A new study reveals that commonly used painkillers, such as ibuprofen, may provide little benefits against a backache.
Patients taking anti-inflammatory drugs are 2.5 times more likely to suffer from gastrointestinal problems such as stomach ulcers and bleeding.
According to Researchers at The George Institute for Global Health in Australia found only one in six patients treated with the pills, also known as non-steroidal anti-inflammatory drugs (NSAID), achieve any significant reduction in pain.
Earlier research has already demonstrated paracetamol is ineffective and opioids provide minimal benefit over placebo.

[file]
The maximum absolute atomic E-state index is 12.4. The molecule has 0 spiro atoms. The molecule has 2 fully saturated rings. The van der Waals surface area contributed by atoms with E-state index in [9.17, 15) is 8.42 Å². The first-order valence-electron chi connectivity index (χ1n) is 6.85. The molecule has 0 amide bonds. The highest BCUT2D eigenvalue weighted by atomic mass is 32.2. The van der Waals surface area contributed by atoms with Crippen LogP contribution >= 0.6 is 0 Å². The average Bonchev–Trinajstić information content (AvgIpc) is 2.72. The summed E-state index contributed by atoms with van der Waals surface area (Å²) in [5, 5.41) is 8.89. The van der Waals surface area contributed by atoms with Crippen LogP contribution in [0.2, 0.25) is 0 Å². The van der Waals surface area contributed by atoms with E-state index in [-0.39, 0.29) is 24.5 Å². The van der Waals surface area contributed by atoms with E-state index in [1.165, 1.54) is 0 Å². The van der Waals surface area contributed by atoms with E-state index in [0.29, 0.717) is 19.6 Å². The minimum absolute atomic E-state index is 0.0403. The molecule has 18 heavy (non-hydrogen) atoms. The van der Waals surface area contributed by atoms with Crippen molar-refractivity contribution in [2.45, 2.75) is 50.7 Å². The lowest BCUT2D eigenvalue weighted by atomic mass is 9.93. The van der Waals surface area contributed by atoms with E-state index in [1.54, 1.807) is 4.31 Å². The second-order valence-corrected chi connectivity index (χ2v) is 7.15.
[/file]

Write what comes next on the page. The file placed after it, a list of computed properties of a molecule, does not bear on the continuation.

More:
"Back pain is the leading cause of disability worldwide and is commonly managed by prescribing medicines such as anti-inflammatories," said Ferreira.
"However our results show anti-inflammatory drugs actually only provide very limited short-term pain relief. They do reduce the level of pain, but only very slightly, and arguably not of any clinical significance," said Ferreira.
"When you factor in the side effects which are very common, it becomes clear that these drugs are not the answer to providing pain relief to the many millions of Australians who suffer from this debilitating condition every year," Ferreira added.
Most clinical guidelines recommend NSAIDs as the second line analgesics after paracetamol, with opioids coming at third choice.The study was published in the journal Annals of the Rheumatic Diseases.
(With PTI Inputs)